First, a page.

61,740 babies — around 1.5 percent of those born in 2012 — “were conceived in a laboratory dish,” the Los Angeles Times reported on Monday.
That’s an all-time high, says the report, which is based on numbers released by the Society of Assisted Reproductive Technology (SART).
SART collects the data from its 379 member fertility clinics.
Those clinics performed a record 165,172 procedures in 2012, resulting in 61,740 births.
Ninety-nine percent of the procedures done in 2012 were in vitro fertilization, a laboratory procedure in which eggs and sperm are united in a laboratory dish, then implanted in the uterus.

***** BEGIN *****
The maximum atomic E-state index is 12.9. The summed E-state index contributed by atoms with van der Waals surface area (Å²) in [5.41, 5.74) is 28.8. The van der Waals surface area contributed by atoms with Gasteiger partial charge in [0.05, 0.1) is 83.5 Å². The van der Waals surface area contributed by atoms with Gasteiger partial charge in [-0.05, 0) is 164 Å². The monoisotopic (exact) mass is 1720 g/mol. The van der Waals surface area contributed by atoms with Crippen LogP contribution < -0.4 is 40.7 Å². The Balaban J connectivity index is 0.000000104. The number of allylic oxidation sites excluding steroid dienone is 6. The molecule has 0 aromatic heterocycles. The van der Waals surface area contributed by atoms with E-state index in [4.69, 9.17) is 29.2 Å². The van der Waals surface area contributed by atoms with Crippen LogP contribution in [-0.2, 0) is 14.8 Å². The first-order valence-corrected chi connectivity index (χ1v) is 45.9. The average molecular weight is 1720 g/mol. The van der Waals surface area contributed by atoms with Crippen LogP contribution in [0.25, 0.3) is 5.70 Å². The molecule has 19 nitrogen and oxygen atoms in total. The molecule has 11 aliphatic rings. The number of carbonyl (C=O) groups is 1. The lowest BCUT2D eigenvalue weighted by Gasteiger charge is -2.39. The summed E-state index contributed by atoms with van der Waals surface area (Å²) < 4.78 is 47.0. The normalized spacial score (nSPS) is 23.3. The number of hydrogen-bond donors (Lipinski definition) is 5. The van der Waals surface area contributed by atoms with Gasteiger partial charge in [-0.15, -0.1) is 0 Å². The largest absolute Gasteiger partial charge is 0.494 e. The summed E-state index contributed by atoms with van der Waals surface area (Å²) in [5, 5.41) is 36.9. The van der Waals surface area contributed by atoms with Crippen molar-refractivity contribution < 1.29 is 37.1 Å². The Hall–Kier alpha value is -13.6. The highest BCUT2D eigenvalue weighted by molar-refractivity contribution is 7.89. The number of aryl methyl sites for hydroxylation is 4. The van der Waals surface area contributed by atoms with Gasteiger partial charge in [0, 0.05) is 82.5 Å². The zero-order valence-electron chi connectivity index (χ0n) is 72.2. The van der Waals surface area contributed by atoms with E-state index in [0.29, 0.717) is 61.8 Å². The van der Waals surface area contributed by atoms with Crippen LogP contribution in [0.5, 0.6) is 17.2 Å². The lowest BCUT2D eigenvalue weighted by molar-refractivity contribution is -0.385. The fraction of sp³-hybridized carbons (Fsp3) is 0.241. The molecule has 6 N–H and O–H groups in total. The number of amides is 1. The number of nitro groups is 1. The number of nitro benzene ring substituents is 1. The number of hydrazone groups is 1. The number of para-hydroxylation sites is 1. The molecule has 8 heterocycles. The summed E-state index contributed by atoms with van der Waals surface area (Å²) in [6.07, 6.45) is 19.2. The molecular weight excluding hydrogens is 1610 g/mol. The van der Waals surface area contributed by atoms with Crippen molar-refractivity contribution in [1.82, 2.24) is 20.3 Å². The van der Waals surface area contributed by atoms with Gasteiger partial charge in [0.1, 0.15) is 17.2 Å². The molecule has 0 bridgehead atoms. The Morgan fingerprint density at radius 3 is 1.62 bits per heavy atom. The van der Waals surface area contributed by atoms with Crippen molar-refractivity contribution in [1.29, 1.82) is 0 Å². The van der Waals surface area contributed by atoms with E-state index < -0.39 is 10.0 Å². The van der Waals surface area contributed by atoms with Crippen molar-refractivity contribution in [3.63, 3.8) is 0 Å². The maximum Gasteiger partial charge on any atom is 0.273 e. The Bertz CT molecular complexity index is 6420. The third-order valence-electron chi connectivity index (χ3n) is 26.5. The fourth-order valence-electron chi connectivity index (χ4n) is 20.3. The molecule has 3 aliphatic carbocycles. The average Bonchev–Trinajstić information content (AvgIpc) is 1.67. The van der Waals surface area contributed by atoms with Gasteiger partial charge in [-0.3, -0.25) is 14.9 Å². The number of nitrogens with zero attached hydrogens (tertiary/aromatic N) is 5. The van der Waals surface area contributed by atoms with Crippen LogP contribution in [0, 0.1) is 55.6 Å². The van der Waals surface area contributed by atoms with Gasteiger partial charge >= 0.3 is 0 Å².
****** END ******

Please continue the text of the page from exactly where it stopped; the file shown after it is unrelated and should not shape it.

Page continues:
The federal Centers for Disease Control estimates that about 11 percent of women aged 15-44 in the United States have “impaired fecundity,” which means they have difficulty getting pregnant or carrying a pregnancy to term, regardless of marital status.
A woman’s chances of having a baby decrease rapidly every year after the age of 30.
But infertility is also a male problem. In 2012, 17 percent of the infertility cases diagnosed involved problems with sperm, the SART data show.